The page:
I would like to know the probability of return to the initial point in three dimensional Brownian motion. Does someone know an expression for the diffusion constant? (Suggestions of books on this would also be welcome)

  • $\begingroup$ An expression for the diffusion constant in terms of what? $\endgroup$ – Ron Maimon May 8 '12 at 6:10
  • $\begingroup$ You may also be interested in reading this: Stochastic Differential Equations: An Introduction with Applications, Bernt Oksendal, Sixth Edition, Example 7.4.2, p.125. $\endgroup$ – user77066 Apr 6 '15 at 7:53

For Brownian motion, Langevin equation, Fokker-Planck equations, Stochastic process.. from the viewpoint of physicists, the following are standard references:

For a free particle that starts from rest at $t=0$ and position $\mathbf{x}_0$, the probability density to find the particle at position $\mathbf{x}$ at time $t$ is $$p(\mathbf{x},t | \mathbf{x}_0, 0) = \frac{1}{(4\pi D t)^{3/2}} e^{-\frac{(\mathbf{x} - \mathbf{x}_0)^2}{4Dt}}$$ where $$D = \frac{k_BT}{6 \pi \eta a}$$ is the diffusion constant in three dimensions for a particle of radius $a$ immersed in a fluid of viscosity $\eta$ at temperature $T$. The probability density to find the particle at the same point that it started from, i.e., $\mathbf{x} = \mathbf{x}_0$, is therefore $$p(\mathbf{x}_0,t | \mathbf{x}_0, 0) = \frac{1}{(4\pi D t)^{3/2}}$$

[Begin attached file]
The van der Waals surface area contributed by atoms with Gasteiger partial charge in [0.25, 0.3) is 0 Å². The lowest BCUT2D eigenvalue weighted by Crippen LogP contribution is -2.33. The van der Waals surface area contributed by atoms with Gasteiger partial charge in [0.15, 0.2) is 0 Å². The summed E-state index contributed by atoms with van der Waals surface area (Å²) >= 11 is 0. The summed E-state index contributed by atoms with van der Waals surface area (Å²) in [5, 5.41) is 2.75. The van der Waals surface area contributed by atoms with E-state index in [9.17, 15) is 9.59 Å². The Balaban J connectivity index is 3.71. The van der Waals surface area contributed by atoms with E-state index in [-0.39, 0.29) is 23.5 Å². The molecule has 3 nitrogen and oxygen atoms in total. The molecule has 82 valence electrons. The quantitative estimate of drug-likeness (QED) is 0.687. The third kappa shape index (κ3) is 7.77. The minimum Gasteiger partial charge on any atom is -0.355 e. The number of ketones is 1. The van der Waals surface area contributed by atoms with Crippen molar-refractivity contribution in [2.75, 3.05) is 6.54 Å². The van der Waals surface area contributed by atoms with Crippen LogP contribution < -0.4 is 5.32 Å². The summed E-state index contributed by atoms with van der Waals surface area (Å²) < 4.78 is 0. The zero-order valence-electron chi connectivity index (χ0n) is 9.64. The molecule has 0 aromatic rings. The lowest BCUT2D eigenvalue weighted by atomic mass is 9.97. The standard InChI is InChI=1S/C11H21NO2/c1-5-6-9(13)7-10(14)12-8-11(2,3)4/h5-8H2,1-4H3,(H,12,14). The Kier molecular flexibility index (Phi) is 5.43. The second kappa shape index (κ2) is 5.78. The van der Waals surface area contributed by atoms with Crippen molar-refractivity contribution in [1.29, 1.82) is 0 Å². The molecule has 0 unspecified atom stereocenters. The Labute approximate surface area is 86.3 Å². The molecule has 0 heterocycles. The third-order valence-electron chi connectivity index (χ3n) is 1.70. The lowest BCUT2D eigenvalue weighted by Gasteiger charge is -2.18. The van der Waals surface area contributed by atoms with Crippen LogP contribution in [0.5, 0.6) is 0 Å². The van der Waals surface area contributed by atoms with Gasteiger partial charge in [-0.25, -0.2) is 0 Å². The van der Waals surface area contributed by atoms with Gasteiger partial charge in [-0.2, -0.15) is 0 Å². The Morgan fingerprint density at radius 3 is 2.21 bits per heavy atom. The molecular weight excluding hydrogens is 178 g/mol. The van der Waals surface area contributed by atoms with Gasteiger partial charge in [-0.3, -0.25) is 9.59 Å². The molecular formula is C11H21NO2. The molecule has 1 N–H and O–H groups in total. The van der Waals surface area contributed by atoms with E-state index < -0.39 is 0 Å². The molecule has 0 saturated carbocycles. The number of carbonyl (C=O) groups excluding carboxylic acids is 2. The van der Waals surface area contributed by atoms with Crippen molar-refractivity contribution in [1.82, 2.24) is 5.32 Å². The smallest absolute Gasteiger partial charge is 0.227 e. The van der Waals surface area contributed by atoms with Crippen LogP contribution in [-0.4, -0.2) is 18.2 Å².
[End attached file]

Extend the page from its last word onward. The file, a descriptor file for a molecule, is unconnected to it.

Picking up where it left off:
See also this question in math.stackexchange

  • $\begingroup$ This is incorrect in the last part--- you are giving the probability density at zero, not the probability of return, which strictly vanishes in 3d, and is only nonzero in the continuum limit in 2d (but vanishes logarithmically there). $\endgroup$ – Ron Maimon May 8 '12 at 6:09
  • $\begingroup$ @RonMaimon, What I meant was the transition probability density. Perhaps I am wrong. Can you post some references which I can consult? I will remove that part of my answer if I can understand where I erred., $\endgroup$ – Vijay Murthy May 8 '12 at 14:48
  • $\begingroup$ It's not a big or difficult error--- it's normally not even an error--- but OP asked "what is the probability that the particle returned to the origin?" and this means "what is the probability that the particle was exactly at point 0 at any time" and this probability is exactly 0 because the origin is a mathematical point in 3d with no size and the RW has fractal dimension 2. Your expression is the probability per unit volume that the particle is found in a small box around the origin at any one time. $\endgroup$ – Ron Maimon May 8 '12 at 14:57
  • $\begingroup$ Agreed. Will change it. I thought you were referring to the continuum version of Polya's recurrence problems which is why your statement confused me. $\endgroup$ – Vijay Murthy May 8 '12 at 15:10

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